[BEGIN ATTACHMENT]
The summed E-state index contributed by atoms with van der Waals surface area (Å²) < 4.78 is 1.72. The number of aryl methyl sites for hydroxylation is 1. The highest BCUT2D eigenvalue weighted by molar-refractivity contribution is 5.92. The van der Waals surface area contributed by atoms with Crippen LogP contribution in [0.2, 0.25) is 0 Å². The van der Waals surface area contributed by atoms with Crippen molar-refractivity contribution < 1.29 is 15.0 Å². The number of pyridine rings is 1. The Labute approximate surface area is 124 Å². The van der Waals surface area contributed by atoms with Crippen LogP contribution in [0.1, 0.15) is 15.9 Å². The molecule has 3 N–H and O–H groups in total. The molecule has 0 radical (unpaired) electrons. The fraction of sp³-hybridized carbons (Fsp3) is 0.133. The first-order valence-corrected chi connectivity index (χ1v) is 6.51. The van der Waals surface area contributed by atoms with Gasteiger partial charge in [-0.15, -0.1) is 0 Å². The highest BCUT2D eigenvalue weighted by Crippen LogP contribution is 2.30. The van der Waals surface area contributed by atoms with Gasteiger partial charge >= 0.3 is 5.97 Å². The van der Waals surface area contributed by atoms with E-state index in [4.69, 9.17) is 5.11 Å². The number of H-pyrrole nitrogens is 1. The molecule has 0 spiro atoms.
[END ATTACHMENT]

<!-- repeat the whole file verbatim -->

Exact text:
The summed E-state index contributed by atoms with van der Waals surface area (Å²) < 4.78 is 1.72. The number of aryl methyl sites for hydroxylation is 1. The highest BCUT2D eigenvalue weighted by molar-refractivity contribution is 5.92. The van der Waals surface area contributed by atoms with Crippen LogP contribution in [0.2, 0.25) is 0 Å². The van der Waals surface area contributed by atoms with Crippen molar-refractivity contribution < 1.29 is 15.0 Å². The number of pyridine rings is 1. The Labute approximate surface area is 124 Å². The van der Waals surface area contributed by atoms with Crippen LogP contribution in [0.1, 0.15) is 15.9 Å². The molecule has 3 N–H and O–H groups in total. The molecule has 0 radical (unpaired) electrons. The fraction of sp³-hybridized carbons (Fsp3) is 0.133. The first-order valence-corrected chi connectivity index (χ1v) is 6.51. The van der Waals surface area contributed by atoms with Gasteiger partial charge in [-0.15, -0.1) is 0 Å². The highest BCUT2D eigenvalue weighted by Crippen LogP contribution is 2.30. The van der Waals surface area contributed by atoms with Gasteiger partial charge >= 0.3 is 5.97 Å². The van der Waals surface area contributed by atoms with E-state index in [4.69, 9.17) is 5.11 Å². The number of H-pyrrole nitrogens is 1. The molecule has 0 spiro atoms.